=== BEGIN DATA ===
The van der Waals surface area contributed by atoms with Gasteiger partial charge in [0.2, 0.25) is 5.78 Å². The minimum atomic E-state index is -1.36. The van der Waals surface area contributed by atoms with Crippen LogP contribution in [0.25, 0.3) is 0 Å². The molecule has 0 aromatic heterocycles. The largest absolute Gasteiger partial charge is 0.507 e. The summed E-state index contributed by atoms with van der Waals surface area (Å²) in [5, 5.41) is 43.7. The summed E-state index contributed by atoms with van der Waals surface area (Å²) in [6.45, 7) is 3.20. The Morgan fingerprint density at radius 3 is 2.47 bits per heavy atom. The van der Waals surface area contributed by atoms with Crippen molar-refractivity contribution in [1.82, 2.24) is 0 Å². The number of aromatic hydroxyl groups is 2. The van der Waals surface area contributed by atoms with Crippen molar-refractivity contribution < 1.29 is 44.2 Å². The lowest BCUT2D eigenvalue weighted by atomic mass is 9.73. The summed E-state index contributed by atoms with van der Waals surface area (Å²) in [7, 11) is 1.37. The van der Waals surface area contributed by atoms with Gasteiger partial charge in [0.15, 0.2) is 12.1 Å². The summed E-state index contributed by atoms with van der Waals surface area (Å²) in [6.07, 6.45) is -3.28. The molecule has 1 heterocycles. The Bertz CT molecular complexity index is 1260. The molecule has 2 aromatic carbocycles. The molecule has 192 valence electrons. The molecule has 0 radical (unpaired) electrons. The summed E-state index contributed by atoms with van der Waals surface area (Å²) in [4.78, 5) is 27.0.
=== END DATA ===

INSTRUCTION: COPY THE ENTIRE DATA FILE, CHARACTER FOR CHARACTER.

The van der Waals surface area contributed by atoms with Gasteiger partial charge in [0.2, 0.25) is 5.78 Å². The minimum atomic E-state index is -1.36. The van der Waals surface area contributed by atoms with Crippen LogP contribution in [0.25, 0.3) is 0 Å². The molecule has 0 aromatic heterocycles. The largest absolute Gasteiger partial charge is 0.507 e. The summed E-state index contributed by atoms with van der Waals surface area (Å²) in [5, 5.41) is 43.7. The summed E-state index contributed by atoms with van der Waals surface area (Å²) in [6.45, 7) is 3.20. The Morgan fingerprint density at radius 3 is 2.47 bits per heavy atom. The van der Waals surface area contributed by atoms with Crippen molar-refractivity contribution in [1.82, 2.24) is 0 Å². The number of aromatic hydroxyl groups is 2. The van der Waals surface area contributed by atoms with Crippen molar-refractivity contribution < 1.29 is 44.2 Å². The lowest BCUT2D eigenvalue weighted by atomic mass is 9.73. The summed E-state index contributed by atoms with van der Waals surface area (Å²) in [7, 11) is 1.37. The van der Waals surface area contributed by atoms with Gasteiger partial charge in [0.15, 0.2) is 12.1 Å². The summed E-state index contributed by atoms with van der Waals surface area (Å²) in [6.07, 6.45) is -3.28. The molecule has 1 heterocycles. The Bertz CT molecular complexity index is 1260. The molecule has 2 aromatic carbocycles. The molecule has 192 valence electrons. The molecule has 0 radical (unpaired) electrons. The summed E-state index contributed by atoms with van der Waals surface area (Å²) in [4.78, 5) is 27.0.